My office room has been begging for a re-do ever since we moved in. It was a child's bedroom in its previous avatar and so came with a wall border that involved trains and such like and a carpeted floor, which, we were assured by the realtor was covering hardwood floors.
I remember that my first ever plan was to use a southwest inspired color scheme. I even bought faux suede curtain panels, with leather like detailing on the panels that I still kinda like. Those curtains are now faded, but that makeover never happend. Next I wanted a zen scheme with calming greens and earthy tones. I remember bringing home several test colors not one of which I liked. Those test patches -- actually smears, because those horrible painting sponge-popsicles things are no good for anything-- remained in place for years.
This year I revisited the office room make over with renewed vigor. Eleven years after I first intended to re-do it! This time the theme was to make it into a bright, creativity inspiring place where I would want to spend time. The fundamental thing about this room is that there is not enough sunlight despite having windows on both the exterior walls. They are typical ranch house windows of the '50s and they face the Northeast and Southeast corners with the southeast side overlooking "dense forest" so, there is pretty much no light.
I don't like to spend time anywhere there is no natural light, so I decided that this room needed a solar tube skylight. Finally, after months of planning the solar light was installed in June. Wow! What a difference! The room glowed like an art museum. In fact it reminded me of Monet's home in Giverny, France where his water lily paintings are on display.
OK. Maybe that is a bit of a stretch, but the fact still remains that art looks the best when viewed in natural white light. Even if it is some cheap art you buy at some department store.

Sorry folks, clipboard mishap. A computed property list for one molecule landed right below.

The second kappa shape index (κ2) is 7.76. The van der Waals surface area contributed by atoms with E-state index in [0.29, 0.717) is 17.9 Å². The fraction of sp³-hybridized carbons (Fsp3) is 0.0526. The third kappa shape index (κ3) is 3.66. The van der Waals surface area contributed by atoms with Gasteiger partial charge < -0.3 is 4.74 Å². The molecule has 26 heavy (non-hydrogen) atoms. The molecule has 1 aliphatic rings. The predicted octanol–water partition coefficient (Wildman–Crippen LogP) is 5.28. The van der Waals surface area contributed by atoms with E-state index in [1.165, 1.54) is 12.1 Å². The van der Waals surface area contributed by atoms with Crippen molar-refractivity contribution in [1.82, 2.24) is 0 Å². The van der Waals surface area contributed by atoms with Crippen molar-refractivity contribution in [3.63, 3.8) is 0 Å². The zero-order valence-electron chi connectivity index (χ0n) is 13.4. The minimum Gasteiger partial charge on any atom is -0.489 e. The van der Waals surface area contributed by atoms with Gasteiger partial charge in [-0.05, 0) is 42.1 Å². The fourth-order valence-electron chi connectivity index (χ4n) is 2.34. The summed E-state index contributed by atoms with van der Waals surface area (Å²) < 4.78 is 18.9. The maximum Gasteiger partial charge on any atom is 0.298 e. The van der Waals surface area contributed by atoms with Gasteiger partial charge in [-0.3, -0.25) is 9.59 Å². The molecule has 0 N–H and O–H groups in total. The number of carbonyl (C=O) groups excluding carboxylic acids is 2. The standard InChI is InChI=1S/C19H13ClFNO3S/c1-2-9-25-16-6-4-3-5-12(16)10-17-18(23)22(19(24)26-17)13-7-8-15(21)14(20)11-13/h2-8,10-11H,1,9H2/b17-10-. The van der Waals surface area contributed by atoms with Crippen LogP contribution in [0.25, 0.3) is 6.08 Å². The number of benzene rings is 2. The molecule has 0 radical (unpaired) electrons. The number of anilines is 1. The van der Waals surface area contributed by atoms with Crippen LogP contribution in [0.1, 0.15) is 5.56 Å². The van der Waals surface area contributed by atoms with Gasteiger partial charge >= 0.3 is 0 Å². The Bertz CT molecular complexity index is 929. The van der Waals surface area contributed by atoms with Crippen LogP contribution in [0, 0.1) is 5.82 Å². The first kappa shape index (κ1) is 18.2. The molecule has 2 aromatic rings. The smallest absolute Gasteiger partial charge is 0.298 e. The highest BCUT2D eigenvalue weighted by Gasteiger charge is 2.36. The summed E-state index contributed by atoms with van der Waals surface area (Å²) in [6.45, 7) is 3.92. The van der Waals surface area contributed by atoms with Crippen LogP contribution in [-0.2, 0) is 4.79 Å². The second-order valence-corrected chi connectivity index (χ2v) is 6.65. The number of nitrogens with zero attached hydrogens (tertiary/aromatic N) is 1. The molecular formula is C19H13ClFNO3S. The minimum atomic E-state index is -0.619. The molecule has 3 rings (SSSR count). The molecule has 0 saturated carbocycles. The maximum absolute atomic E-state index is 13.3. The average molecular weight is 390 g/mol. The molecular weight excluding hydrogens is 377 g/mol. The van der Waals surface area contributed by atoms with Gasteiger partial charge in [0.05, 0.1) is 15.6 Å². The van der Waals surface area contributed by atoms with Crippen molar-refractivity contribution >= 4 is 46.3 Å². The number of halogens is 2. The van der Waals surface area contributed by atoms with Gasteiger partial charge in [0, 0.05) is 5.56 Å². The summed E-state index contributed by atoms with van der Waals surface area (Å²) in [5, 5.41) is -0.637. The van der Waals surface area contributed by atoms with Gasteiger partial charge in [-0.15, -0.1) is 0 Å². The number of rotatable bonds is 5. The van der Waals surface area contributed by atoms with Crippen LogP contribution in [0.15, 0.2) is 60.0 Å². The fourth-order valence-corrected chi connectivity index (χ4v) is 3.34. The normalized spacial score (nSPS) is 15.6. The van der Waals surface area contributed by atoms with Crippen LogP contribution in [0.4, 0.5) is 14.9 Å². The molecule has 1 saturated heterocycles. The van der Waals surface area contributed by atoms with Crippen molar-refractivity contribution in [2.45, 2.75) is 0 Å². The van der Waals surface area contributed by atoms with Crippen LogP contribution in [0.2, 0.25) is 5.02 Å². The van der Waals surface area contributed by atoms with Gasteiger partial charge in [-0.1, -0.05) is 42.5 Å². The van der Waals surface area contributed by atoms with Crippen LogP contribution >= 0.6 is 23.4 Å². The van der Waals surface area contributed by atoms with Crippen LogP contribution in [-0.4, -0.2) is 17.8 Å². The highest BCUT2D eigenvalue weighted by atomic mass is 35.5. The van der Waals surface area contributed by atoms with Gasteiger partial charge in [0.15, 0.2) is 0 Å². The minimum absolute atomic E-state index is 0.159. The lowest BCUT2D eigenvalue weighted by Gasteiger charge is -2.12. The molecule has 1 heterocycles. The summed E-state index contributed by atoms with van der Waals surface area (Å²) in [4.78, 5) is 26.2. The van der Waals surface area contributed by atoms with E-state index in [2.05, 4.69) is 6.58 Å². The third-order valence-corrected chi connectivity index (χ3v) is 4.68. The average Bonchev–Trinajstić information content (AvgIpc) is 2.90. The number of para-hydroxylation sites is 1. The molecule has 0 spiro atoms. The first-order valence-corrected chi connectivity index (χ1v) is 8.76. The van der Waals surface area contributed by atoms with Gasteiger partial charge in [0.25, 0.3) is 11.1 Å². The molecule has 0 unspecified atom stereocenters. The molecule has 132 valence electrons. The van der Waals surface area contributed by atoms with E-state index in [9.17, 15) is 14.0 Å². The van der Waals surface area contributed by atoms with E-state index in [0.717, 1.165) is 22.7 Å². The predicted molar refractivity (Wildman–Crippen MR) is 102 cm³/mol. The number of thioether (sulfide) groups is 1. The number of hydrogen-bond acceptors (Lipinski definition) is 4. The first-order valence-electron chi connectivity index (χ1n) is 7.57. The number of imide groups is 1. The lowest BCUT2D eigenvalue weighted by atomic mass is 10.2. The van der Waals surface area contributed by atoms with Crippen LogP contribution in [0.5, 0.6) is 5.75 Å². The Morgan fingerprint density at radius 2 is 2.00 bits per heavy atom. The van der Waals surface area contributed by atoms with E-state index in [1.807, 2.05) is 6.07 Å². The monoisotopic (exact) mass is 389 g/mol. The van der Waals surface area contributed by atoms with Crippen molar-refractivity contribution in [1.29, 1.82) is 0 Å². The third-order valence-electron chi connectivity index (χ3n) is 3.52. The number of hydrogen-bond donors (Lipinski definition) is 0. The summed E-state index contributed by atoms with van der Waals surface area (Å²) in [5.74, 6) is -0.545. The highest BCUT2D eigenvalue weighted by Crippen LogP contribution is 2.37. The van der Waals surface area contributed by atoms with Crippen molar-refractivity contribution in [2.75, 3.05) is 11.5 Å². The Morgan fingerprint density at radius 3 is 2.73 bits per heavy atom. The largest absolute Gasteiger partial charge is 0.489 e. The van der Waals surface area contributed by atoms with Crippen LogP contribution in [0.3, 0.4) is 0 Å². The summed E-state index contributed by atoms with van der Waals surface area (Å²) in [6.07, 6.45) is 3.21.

I tried several yellows and finally settled for Behr's low VOC melted butter, which is a primer and paint in one. All those test patches of color on the wall made me think that I should probably paint the accent wall in the Rothko style. Wouldn't that be awesome? A whole wall as your canvas!
|The wall border and the paint samples|
I painted the walls without removing the wall border because I remembered what a lot of effort it took to remove the wall paper in my master bath a few years ago. Three coats of paint later, I changed my mind. You could still see a ghost of the wall border through all that paint. So I ended up removing the wall border after all! Tip: removing a painted-on wall border is a lot tougher than removing an unpainted on wall border! Tip2: Using a squirt bottle with very hot water and a wall paper scorer works just as well as a commercial wall paper remover!
Next stop, accent colors! The Rothko style painting with the colors I had on the wall would be too much on the bright side. I wanted a darker, more sophisticated looking wall that would balance all the happy cheeriness of the yellow. (Why??? Why would you want to balance happiness with anything you ask? Well because of yin and yang people. Because of yin and yang. Without both, it just isn't balanced!)
So I decided it would have to be some form of gray. But what gray? Well, I tried two colors: Behr's Amphibian and Dark Ash and painted squares of these colors on the soon to be accent wall.
|Don't paint over wall border. It's simply not worth it. The two grays and the deep orange|
So which color will the accent wall be? To find out, click here.
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